Hearing the pahu drum is an experience unique to Hawaii. Did you know that the pahu is Hawaii’s official traditional musical instrument? The state’s official modern instrument is the ukulele.
Native Hawaiians have used the hula drum for centuries to express their identity and rich culture and preserve their values from one generation to the next.
I’m going to unravel the history of the pahu, how it has evolved, and look at its usage in Hawaiian society today.
Pahu Drum: Quick Overview
- The Pahu drum is a type of drum indigenous to Hawai’i and Polynesia.
- It is made from a hollowed-out log and a sharkskin drumhead.
- Different types of pahu are used for religious ceremonies and Hula dances.
- The pahu dates back to stories of La’amaikahiki, the son of the voyaging chief, Moikeha, who brought it to Hawai’i from Tahiti around 1200-1300 A.D.
- The pahu is considered a sacred instrument and essential in many cultures to signal peace, love, healing, and war and “to call people together.”
- Niu (coconut) wood is the medium of choice for the Pahu drum as it yields “a better sound.”
- The Pahu drum is a staple in traditional Hawaiian dance, providing an essential rhythmic accompaniment.
- The Heiau Pahu, or religious drum, and Hula Pahu, or musical accompaniment drum, are two primary forms of the Pahu drum found in the Hawaiian Islands.
- People use their bare hands and fingers to play the pahu drum.
Origins Of The Pahu (Hula Drum)
Well, the pahu’s been around for a long time. It’s from Hawaii, and it’s a drum that folks use in their hula dances. It has some real power to connect us with our past and help us remember who we are.
The pahu is a drum that dates back to ancient stories of La’amaikahiki, the son of the voyaging chief Moikeha. Legend has it that La’amaikahiki brought this drum to Hawaii from Tahiti sometime between the years 1200 and 1300 A.D.
People first made it using wood, kapa (bark cloth), shark teeth, or turtle shells for the frame – then animal skin for the head of the drum.
This drum is an integral part of Hawaiian culture, and its history spans centuries. It has been used in religious ceremonies, storytelling, and even warfare, as it was believed to bring strength and courage to those who heard it.
Even today, the pahu still plays a vital role in the lives of many Hawaiians, who use it to celebrate and commemorate special occasions. The pahu is essential to the islands’ heritage as a symbol of Hawaii’s past, present, and future.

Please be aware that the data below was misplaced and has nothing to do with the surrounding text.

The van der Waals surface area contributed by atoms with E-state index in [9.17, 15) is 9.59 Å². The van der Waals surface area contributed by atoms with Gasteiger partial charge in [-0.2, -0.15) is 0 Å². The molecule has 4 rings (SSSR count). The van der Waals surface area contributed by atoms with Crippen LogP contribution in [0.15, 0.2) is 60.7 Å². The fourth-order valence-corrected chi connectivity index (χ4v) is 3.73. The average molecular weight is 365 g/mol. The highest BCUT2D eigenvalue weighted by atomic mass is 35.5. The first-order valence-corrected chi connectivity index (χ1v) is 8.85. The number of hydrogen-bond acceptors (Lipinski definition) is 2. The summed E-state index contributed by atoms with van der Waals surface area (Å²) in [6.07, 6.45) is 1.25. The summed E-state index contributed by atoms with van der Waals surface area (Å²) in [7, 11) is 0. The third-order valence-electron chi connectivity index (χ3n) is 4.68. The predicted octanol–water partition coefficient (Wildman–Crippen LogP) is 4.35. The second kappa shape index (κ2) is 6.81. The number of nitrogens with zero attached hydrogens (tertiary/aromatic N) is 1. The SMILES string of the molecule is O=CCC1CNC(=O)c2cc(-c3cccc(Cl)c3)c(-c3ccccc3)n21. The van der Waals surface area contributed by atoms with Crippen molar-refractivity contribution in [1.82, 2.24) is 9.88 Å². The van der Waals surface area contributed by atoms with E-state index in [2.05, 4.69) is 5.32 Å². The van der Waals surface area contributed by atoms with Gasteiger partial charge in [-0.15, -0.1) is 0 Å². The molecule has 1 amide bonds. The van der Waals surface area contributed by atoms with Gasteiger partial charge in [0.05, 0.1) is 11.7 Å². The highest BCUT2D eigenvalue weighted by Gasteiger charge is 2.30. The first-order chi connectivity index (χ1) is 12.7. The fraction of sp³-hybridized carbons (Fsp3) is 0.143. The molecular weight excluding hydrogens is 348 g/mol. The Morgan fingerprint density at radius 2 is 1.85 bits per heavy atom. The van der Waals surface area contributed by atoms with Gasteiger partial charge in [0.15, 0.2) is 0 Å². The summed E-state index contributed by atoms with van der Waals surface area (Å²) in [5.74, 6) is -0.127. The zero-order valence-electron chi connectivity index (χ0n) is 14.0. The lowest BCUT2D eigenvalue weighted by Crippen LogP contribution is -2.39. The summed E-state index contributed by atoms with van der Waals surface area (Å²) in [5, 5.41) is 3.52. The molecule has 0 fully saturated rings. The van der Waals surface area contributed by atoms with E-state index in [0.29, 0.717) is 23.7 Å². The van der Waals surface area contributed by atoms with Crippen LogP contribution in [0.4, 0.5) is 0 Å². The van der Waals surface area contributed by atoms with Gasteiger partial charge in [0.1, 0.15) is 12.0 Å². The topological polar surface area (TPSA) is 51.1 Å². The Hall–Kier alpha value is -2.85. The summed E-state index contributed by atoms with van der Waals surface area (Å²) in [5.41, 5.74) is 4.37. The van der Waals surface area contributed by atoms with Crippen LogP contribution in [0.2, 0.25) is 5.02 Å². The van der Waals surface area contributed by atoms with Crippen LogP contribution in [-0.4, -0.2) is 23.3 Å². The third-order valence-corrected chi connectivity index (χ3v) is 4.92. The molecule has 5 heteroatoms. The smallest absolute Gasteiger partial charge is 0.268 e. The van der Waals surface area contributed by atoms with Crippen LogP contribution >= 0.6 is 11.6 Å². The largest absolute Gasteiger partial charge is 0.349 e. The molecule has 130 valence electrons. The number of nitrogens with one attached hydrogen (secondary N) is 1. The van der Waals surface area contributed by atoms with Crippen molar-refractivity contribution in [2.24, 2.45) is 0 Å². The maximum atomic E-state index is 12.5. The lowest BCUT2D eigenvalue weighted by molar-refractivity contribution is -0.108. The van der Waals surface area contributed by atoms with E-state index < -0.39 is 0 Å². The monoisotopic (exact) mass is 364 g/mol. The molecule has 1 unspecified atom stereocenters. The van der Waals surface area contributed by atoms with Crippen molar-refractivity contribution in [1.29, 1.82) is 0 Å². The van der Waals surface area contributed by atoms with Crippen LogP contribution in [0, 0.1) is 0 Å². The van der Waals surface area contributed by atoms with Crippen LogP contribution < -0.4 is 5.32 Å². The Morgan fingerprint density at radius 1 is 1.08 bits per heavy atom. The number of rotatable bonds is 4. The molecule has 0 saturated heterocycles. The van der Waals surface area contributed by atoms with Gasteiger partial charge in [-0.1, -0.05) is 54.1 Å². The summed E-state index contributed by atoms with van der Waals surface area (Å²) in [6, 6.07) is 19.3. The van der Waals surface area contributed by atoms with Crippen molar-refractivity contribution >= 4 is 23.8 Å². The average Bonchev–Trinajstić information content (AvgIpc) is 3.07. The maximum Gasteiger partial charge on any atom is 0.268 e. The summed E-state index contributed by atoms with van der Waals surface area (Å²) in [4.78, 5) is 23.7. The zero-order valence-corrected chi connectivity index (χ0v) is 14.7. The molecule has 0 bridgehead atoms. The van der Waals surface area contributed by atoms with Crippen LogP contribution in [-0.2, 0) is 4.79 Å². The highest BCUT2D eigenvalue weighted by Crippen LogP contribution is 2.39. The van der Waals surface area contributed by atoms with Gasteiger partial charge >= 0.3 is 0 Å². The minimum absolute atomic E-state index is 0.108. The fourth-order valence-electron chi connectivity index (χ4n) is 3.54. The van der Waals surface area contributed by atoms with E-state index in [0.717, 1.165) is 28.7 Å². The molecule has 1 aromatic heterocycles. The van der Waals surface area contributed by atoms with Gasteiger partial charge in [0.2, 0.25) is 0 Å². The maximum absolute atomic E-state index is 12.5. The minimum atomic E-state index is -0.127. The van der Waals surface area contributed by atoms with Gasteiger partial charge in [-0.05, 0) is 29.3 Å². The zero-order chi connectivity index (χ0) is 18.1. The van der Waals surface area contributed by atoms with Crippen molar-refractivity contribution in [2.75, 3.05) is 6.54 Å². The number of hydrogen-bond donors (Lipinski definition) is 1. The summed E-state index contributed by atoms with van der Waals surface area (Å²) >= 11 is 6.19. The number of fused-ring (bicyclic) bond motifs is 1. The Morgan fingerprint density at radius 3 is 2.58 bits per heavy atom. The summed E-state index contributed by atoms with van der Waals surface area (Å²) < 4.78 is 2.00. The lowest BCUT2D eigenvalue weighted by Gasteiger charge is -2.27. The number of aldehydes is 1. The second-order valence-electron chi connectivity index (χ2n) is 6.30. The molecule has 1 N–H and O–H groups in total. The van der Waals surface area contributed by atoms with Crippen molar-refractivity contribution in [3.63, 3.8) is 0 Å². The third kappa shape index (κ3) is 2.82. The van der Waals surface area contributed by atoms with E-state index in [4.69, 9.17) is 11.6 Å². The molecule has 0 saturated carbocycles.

How The Pahu Is Constructed
People craft pahu drums with care, steeped in tradition – this hula drum symbolizes Hawaiians’ identity and must be appropriately constructed.
The pahu drum is a traditional instrument crafted from hollowed-out coconut wood (Niu), which produces a deep and rich resound within the drum and sounds better than other trees. Craftsmen use sharkskin to construct the drumhead, which gives it a mellow tone that is unique to the hula drum.
The careful selection of materials and proper construction of the drum gives it the correct pitch, sound, and tone, and it must hold together tightly by traditional stitching techniques.
If you go to Hawaii and are lucky enough to hear someone play pahu, you should take a moment and appreciate the meticulous process of making the instrument. It is truly remarkable: a symbol of the vibrant culture of Hawaii.
Traditional Uses Of The Pahu
The pahu is a traditional Hawaiian musical instrument, crafted with care and passed down through generations. It’s like an old friend that has been around since time immemorial – its presence echoes the stories of our past. Its construction is as intricate as its purpose: to be used in hula performances and ceremonies for telling tales of Hawaii’s history and culture.
The drum provides a beat for dancers all around Hawaii to express themselves through movement – setting free their emotions as they tell stories with graceful gestures and steps choreographed to perfection.
Many cultures consider the pahu a sacred instrument and integral to their identity. It symbolizes love, peace, healing, war, and human connections.
While modern techniques allow for mass-produced drums and diverse materials, Hawaiians still mostly handmake the pahu the traditional way. Whether at community gatherings or family functions, the pahu acts not only as an accompaniment but also as a reminder of where we come from – allowing Hawaiians to immerse themselves within the cultural richness of the land while connecting deeply with each other in ways words never could.
Variations Of Pahu
There are several variations of the pahu drum, and the two primary forms are the Heiau and the Hula. Whether solo or in an ensemble, there are many ways to make beautiful music with the pahu.
The Heiau Pahu is a religious drum, while the Hula Pahu is a musical accompaniment drum. These drums are found throughout the Hawaiian Islands, integral to the local culture, and used in several traditional ceremonies and hula dances.
Preservation Of The Pahu Tradition
Hawaiians are trying to keep the tradition of playing the pahu alive. Musicians have created variations of the original design using different materials, and hula performers have focused on posture and hand gestures to ensure their dances remain traditionally accurate. There remains a shared respect for preserving the cultural significance of this beloved instrument within Hawaii’s identity.